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TBAR events to triple, software firm predicts

TBAR events to triple, software firm predicts

Miranda Brownlee
31 August 2017 — 1 minute read

Contrary to suggestions that reportable events under the new TBAR regime will be minimal, one major SMSF software provider predicts that the level of reporting required will be “significantly higher than expected”.

Analysis undertaken by Class in the June 2017 SMSF Benchmark report has estimated that reportable events could rise by 340 per cent, driven by a surge in pension commutations.

“The major reason for the dramatic increase in reportable events is that SMSF pensioners who draw more than their required minimum will likely perform additional commutations to maintain room under the $1.6 million cap for extra contributions,” the report stated.

The data analysed by Class indicates that at least 39 per cent of pensioners drew down at least $5,000 more than the minimum on their pensions during the 2016 financial year.

“The average SMSF pensioner withdraws about $74,000 annually on their pension over a series of 12 transactions and overdraws $24,000 above their minimum,” the report revealed.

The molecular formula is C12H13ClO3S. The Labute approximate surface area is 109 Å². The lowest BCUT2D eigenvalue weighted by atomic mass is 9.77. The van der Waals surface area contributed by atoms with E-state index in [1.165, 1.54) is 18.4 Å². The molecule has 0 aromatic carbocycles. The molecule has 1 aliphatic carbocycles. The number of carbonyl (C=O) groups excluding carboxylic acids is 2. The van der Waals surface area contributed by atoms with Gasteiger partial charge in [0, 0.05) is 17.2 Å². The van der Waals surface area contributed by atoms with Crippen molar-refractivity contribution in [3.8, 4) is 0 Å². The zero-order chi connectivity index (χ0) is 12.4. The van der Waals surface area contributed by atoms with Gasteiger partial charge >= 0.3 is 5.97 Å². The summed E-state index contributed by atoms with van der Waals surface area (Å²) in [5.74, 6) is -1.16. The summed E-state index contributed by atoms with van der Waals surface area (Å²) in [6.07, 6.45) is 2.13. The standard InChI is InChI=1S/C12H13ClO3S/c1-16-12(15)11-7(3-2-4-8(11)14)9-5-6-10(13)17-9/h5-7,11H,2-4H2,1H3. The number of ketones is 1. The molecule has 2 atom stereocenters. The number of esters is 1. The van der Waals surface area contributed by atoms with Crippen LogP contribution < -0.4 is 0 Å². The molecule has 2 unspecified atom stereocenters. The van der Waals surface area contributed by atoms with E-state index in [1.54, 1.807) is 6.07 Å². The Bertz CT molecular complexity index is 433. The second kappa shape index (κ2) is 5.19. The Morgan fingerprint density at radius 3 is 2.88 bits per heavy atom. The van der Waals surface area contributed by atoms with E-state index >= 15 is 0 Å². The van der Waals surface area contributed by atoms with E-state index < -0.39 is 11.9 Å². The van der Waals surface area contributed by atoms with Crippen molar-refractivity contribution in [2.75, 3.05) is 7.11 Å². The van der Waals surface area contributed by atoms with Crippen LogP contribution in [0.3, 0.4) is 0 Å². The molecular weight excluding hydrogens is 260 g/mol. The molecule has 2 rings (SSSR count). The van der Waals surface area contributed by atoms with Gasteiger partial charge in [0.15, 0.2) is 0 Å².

“If this pattern holds, there will likely be four withdrawals towards the end of the financial year beyond the minimum which would be commuted and reported to the ATO under the TBAR regime.”

The analysis also indicated that pension establishments will also account for a significant part of the reporting requirements because many pensioners have more than one pension, with the average number currently at 1.9. It also showed that 21 per cent of pensioners have three or more pensions.

Speaking in a webinar, Class chief executive Kevin Bungard said over 40 per cent of members have more than one pension, and among those who only have one pension, often members will recycle those pensions as a way of sweeping up contributions.

“When you look at the commutation data, there’s a strong possibility that you’ve got a number of members who are commuting the pension, sweeping up some additional contributions that have come in during the year and then commencing a new pension,” he explained.

“So even when people have one pension it may not be the same pension, year in, year out.”

In the report, Verante director Liam Shorte said that these numbers may be “further boosted by account-based pension establishments driven by a movement of funds out of TRIS and additional commutations by two-member SMSFs seeking to keep below the $1.6 million transfer balance cap by evening up their pension balances”.

The data from Class shows that 29 per cent of the 50,900 two-member SMSFs where at least one member has a balance over $1.6 million.

“There was an initial view that [the new reporting] was not going to be that big of a deal. [The view was] that most people are just going to start one pension and then until someone drops off the perch that’ll be it. That would mean only two reportable events over a 35 year period. [However], that's clearly not the full story,” said Mr Bungard.

TBAR events to triple, software firm predicts
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